o use your press club because we've got feasible fleece on here so we don't want to put the iron right on that so for a press cloth I can't remember if I talked about this but I like to use just really any any scrap of plain cotton fabric that I have this is a piece of quilting cotton um you khun by press cloths but if you have a lot of fabric, you probably don't really need to and then I use them and they eventually get stained or ah maybe scorched and then I just trim that part off and keep using the scrap or I just toss it and get you know, use something else okay? Now I'm gonna top stitch this and I want to top stitch this I'm both sides of my scene and I also want to switch my thread to white because I think that, um if I don't so perfectly perfect and look, I'm going to go ahead and do that right now and you know, with this with this fabric it's so multi colored that really why is just fine? So I'm going to switch out my bob into my thread ok, now we're gonna top stitch an eighth of an inch from the scene that we just showed and I'm going to stitch on both sides so on the lower panel and the upper panel on the other side okay, so I have the front of the bag done and I have the exact same thing here, so you'll just repeat that for the other side of the bag and then we're gonna so those across the sides and the bottom the same way that we did for the lining except we don't have to leave that capped at the bottom will just so all the way around so again the important part to line up is the seam for the lower panel because you want that to be toe looks you know pretty much continuous across that side seam ok then I'm gonna switch my stitch back to two and a half because they had it at three for my top stitching so again back stitches the top and half inch steam allowance okay so way have our sides and bottom sewn and we are going to box the corners to match what we did for the lining but I'm going to show you just a little bit of a different way to do it this is more of you're not sure and you want to just so it and kind of take a look before you cut into the bag so the first way was like I've made this bag a million times I wanted to look just like that I'm just going to do it you know two inches and cut it but this is like well I'm not really sure let me let me think about it so what we could do is, um measure our two inches again sleep with this work on here I'm gonna flip it over and do it again on the other side and then without cutting it it looks funny instant just without cutting it we're going tio um pop out that corner how we did before and match the bottom in the side seam and so you can see the little squares that we drew magically became a straight line so so that was that was what our cut line was on the lining and then we sowed happened in from there so I'm going to do that now before I cut and then look at the bag and kind of see what it looks like we know what it's going to look like as we already did on the lining but this is just to illustrate that um you know you can kind of experiment by cutting later if you want and then you could always move that stitch line if you wanted it to be more deeper more shallow okay so I'm going to sew a half inch and from that line that we do okay so let's look at what we have here going to turn this right side out even though I haven't trimmed it just checking how this looks okay so bless you all right so how did we come out here this looks spout four inches good all right and so we can look at without fully committing we can look at what her bag is going to look like so we can decide now whether or not we want it to be a different depth so but I want you to take a look at this so this's what looks like with the four inch depth if you decided you wanted it to be bigger, you could pinch out more and take a look at it but then you could see how much the height actually went down so like it has to go somewhere so the height goes down and the bottom gets wider so um and then you know you're proportions changes well, if you decided so actually I want a deeper well now this is narrow where which you might like you might sew it and say, oh, that bottom is too wide I wanted to be narrower and then you could change the depth and like that so it's just something to play with and take a look at and a different way to box the bottom so but we know we want this at four inches because we wanted obviously to match what we did for the lining so I am going to just pop this back out and then cut off would you ever make the lining slightly? Uh like a slightly different with that like it like maybe even the slightly shorter to prevent any polling at the bottom of the bag does that question makes sense? Yes, it totally makes his battle um sometimes I will make the seam allowance slightly bigger on the lining al qaeda breathing the same but just take a bigger bite out of the lining so that it's just like a weensy bit smaller because it's like this weird thing that happens I mean if fabric is fluid you know it shifts and its stretches and it's not it's not precise so sometimes things happen and then you make the bag and something seems bigger smaller whatever but often you'll get the lining down inside the bag and it'll be kind of like like floppy but it's like the the pressure number one usually the exterior of the bag is a little more rigid and usually the lining is a little let's redo the and so sometimes that's just the nature of it that way you know it's causing the inside to sort of like collapse a little bit and you'll find that when you turn the whole thing inside out like I had this a little bit ago um you like all that lining fits perfectly fine you can turn it you know? So the lanes on the outside and then the exterior is like holding it out and it's a perfect fit but then when you turn the lining back in and you're like why is it bunches that it's just kind of part of what it is on I think if you if you nick in the seam allowance a little bit that that can help just makes it tiny that smaller um other thing I was thinking is say you had um I don't know a nut bag which this kind of unusual but there are no bags or something where the outer fabric was a little more delicate that could stretch you might want to make the lining just slightly shorter so that the way of whatever in your bag is being supported by the lining and it's not like pushing on that exterior fabric that's more delegator stretching or something like that so there's options there's tricks a lot of that just comes with practice ok? And I'm going back and I'm cutting on those lines that we drew and I'm actually outrun these a tiny bit a tiny bit shorter just to get rid of some of that bulk and I'll trim off our little intersecting triangles actually I don't want to trim off now that I've turned one yeah you don't want to trim this off too much in fact I'm going to leave this one be um just for the next step that I'm going to show you you'll see why in a minute but there's a base that we're an internal base and we're going to attach and this should be enough but just in case you might want that little play of having a little more seem allowance left um on your corner so let's just for the record say that we're going to leave that half an inch there um for our next part of the bag of stuff okay all right so I'm going to leave this inside out for a minute because we are going to make and extra stabilizing base for the bag and this will live in between layers so this doesn't have to look pretty it's just extra little bit of stabilizer and I know if you can kind of tell when I squeeze this that there's something in there um and it's just to keep it from being saggy on the bottom um it's not super rich is not like a board or anything but it's just an extra little bit to kind of keep that edge of the bag and I showed earlier the plastic grid the plastic needle point grid and the pal tex and it's just a matter of personal preference and experimentation that I'm going to use the caltex for this base so I have two pieces that are cut approximately the size of the bottom of the bag and I say approximately because we know we know that this corner as four inches but actually have this cut to three and a half because if you think about um the bag has thick miss and it's coming down and has seem allowance and it's bending and so like just fabric turning a corner and coming back as a greater distance to go than on the inside so anyway because it's not precise we're just going to turn it a little bit smaller s so that it lays nice and flat so let's see here I've got this is um I'll just hold it up here so you can see so it's three and a half and it's just a smidge shorter than that then the length so you could just kind of double check that before you so your base and I wanted to be a little more rigid than just one layer of this um cal tech so I'm going to put two together and then I have a extra piece of interfacing that's listed on your materials list and it's a little bit longer and about three times this wide because we're going to make a little burrito here so this is blue side up on the feasible and I have my two layers of caltex and I'm just going to rule this over like that and then I'm just going to refuse this is a little sandwich oh burrito I must be hungry mentioning food and do you just leave the edges hanging off? Yes so I have about a half inch on either and um and this is that is the end that's actually going to get so into that seem allowance cut off? Um yeah so that's just your that's just your extension to help you attach it to the same allowance of the bag and this is this cotton interfacing is completely enclosing the pell tech so you don't have to worry about using a press cloth in this moment all right, that feels pretty good and then just for one little extra step of stability we're going to stitch from the corner of the pell text to the other one just a big x and again this is going to be completely enclosed between layers of your bag so it doesn't really matter you know what thread color is or if you so crooked okay, so before put this on here I'm going to press this bottom seam allowance because I want that to be flat all right? So this is a little difficult to press because it's all three dimensional now but we'll just kind of flatten that out a little bit if you ever use something this particular case would you ever use something like a pressing ham or anything to stick in there? Actually yes so pressing ham I don't have one here with me now but a pressing him this really weird actually looks like a hand or an egg it's about this big and it's sort of egg shaped and typically it's um like a cotton twill or campus on one side and the other side I don't know why it's plaid but the other side's wool and I think that's because you're you steam on and will contain more he and steam so it's used I think it might be called a tailor's ham and it's used when a taylor is making a suit or something and you can actually put that up inside the shoulder of the jacket or whatever tio give it a good pressing where might not fit on the point or whatever of a um ironing board and there's also a sleeve rule which it's looks like a burrito it's just a longer shape and it's to go inside of a sleeve to press seems where you can't get with the ironing board but if you have one of those you can roll up a towel for um you know something like that just tow get in their way ok so now we have the bottom of the bag with the seam allowance press down and I have our little stability base and I'm going to line that up and penn going to trim down my access a little bit here so you can see what I'm doing so it's much easier sewing from a couple layers of this interfacing then it is through the pell tech so that's why I have that little extension on here and it'll it'll make your corner nicer so we'll pin that little access extension here to your seem allowance and then to that at the other end all right so this sends a little trickier because I was I was trim happy and I just went ahead and cut that off but um it's gonna work out just fine so when you go to so this you'll see that um mr the more the further along we get in the bag the more stuff there is to wrestle around with your machine so you know just take it slow kind of scrunch up the bag or roll part of it out of the way or whatever you need to do to get you know in your machine you might even want to take off the table part if you have one on your machine and you could like get in there better I like to leave the table extension I mean machine all on especially for the long seems because I feel like if you're sewing you know the whole side seam of the exterior of the bag that you it's it's laying flat longer before you get to the needle so I just feel like it's there's more control there but sometimes for these fiddly parts and things with them lots of bulk it's nice to get rid of that table so all right, so I think actually I'll take this off my tapes on there all right? So this you're just going to stitch close to the edge of the the same that you already have there there's not really a particular seem allowance measurement it's just a secure it all right? We're getting closer okay? So there is the base attached to the exterior bag and we're just gonna leave this inside out for now. Going to trim off some of these threads, all right? Actually, I think I can turn this right side out. So what I'm going to do is just kind of, um, I hold in my hand inside and pull it through. And then he shot those corners. All right, it's getting it's, getting baggy.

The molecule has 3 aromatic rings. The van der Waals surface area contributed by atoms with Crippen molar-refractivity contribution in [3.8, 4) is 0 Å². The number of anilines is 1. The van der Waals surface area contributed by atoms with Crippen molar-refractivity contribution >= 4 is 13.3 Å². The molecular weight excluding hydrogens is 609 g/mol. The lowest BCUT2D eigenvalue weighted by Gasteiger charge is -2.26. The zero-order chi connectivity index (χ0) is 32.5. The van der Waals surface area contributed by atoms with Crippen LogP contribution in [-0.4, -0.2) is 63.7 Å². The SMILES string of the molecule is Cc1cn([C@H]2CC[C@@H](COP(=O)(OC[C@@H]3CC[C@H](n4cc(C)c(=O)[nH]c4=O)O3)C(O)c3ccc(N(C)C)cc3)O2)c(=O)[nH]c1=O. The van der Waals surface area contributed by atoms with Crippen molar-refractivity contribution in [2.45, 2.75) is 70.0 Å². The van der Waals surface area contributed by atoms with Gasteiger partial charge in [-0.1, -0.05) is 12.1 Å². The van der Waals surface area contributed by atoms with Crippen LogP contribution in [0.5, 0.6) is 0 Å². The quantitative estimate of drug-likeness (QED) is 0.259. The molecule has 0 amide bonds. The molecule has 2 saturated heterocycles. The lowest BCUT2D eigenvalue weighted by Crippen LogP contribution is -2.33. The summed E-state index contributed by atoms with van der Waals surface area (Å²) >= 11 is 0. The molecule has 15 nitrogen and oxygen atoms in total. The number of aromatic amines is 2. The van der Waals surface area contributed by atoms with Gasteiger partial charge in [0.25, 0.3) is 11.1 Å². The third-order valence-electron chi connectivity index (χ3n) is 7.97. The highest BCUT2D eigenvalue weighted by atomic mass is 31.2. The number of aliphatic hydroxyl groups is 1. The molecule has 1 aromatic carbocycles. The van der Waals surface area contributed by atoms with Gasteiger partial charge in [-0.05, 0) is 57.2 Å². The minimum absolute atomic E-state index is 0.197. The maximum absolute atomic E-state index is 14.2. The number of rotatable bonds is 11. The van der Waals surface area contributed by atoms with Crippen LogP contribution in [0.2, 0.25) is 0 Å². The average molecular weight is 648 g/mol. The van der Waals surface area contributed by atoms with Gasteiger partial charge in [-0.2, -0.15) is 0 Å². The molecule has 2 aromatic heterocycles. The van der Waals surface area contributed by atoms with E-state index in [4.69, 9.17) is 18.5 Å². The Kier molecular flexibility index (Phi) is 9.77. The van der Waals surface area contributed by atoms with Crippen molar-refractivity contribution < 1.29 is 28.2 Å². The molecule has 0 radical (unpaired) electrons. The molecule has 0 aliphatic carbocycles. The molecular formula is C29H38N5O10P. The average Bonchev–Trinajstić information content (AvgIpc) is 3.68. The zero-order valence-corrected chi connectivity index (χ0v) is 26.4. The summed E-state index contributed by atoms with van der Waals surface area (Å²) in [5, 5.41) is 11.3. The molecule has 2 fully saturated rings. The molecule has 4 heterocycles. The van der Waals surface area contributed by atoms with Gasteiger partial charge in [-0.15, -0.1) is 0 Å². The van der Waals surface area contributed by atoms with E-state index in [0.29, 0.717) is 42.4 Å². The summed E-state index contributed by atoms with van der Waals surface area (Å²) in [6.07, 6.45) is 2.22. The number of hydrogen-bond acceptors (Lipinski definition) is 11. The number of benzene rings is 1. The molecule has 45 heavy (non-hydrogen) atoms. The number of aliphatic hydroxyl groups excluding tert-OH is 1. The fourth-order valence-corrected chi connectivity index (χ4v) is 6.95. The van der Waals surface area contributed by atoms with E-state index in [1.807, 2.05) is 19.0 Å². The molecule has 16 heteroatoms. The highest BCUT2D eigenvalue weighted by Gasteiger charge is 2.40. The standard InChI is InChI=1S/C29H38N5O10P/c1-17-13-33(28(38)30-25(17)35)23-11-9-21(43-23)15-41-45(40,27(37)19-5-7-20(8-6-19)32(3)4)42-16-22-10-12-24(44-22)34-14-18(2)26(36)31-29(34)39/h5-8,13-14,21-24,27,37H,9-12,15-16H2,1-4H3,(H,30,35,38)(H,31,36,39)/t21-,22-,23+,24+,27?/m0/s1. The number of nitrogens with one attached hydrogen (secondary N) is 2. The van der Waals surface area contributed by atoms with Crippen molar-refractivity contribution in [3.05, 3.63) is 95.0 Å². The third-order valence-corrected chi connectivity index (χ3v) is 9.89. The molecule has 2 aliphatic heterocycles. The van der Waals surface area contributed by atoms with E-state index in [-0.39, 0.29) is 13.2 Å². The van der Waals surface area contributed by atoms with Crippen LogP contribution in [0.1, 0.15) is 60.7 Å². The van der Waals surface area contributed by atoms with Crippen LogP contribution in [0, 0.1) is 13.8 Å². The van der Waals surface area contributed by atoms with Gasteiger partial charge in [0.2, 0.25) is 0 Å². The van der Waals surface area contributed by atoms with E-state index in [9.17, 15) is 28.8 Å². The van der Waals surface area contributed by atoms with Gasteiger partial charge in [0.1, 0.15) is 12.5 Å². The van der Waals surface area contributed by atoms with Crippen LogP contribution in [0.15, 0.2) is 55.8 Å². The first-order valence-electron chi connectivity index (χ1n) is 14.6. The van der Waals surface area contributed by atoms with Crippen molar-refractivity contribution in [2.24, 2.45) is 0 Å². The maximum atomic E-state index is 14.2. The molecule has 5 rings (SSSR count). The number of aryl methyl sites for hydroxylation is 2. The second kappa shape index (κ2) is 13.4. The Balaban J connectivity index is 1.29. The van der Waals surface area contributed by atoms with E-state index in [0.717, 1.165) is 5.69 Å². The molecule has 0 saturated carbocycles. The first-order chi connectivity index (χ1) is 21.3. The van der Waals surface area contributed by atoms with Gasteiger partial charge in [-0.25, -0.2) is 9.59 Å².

Totes are the perfect place to stow away your farmers’ market finds, your library books, or your beachside accessories – they are also a lot of fun to make!
Learn how to build your own versatile bag in Build Your Own Tote: The Basic Bag with Betz White.
You’ll learn how to:
- Assemble your sewing tools
- Select fabrics and stabilizers
- Line, stabilize, and add enclosures
- Add a simple slip pocket
- Create self-fabric handles and finish the bag
Betz will offer tips on marking, cutting, and pressing your fabric and she'll show you how to create depth by boxing the corners. She will take you step-by-step through the complete bag-making process, so you end up a bag that is sturdy and ready to be customized!
If you have basic sewing skills and are ready to take on a fun and functional project, join Betz White for Build Your Own Tote: The Basic Bag.